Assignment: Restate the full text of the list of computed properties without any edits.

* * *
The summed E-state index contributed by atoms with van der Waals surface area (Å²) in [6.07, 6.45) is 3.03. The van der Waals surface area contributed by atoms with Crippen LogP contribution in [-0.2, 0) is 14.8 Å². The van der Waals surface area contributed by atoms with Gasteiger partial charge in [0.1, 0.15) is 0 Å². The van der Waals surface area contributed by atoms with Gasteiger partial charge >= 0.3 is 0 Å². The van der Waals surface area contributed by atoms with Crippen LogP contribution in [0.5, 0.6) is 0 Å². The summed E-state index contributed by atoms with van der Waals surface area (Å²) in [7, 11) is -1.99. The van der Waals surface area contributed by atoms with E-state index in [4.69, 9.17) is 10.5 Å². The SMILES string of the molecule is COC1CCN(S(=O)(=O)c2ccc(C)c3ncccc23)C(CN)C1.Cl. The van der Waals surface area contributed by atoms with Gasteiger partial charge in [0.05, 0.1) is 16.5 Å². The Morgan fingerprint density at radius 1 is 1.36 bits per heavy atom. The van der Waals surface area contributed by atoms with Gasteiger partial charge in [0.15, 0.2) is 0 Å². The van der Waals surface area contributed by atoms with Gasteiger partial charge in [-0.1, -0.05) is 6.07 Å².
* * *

The summed E-state index contributed by atoms with van der Waals surface area (Å²) in [6.07, 6.45) is 3.03. The van der Waals surface area contributed by atoms with Crippen LogP contribution in [-0.2, 0) is 14.8 Å². The van der Waals surface area contributed by atoms with Gasteiger partial charge in [0.1, 0.15) is 0 Å². The van der Waals surface area contributed by atoms with Gasteiger partial charge >= 0.3 is 0 Å². The van der Waals surface area contributed by atoms with Crippen LogP contribution in [0.5, 0.6) is 0 Å². The summed E-state index contributed by atoms with van der Waals surface area (Å²) in [7, 11) is -1.99. The van der Waals surface area contributed by atoms with E-state index in [4.69, 9.17) is 10.5 Å². The SMILES string of the molecule is COC1CCN(S(=O)(=O)c2ccc(C)c3ncccc23)C(CN)C1.Cl. The van der Waals surface area contributed by atoms with Gasteiger partial charge in [0.05, 0.1) is 16.5 Å². The Morgan fingerprint density at radius 1 is 1.36 bits per heavy atom. The van der Waals surface area contributed by atoms with Gasteiger partial charge in [0.15, 0.2) is 0 Å². The van der Waals surface area contributed by atoms with Gasteiger partial charge in [-0.1, -0.05) is 6.07 Å².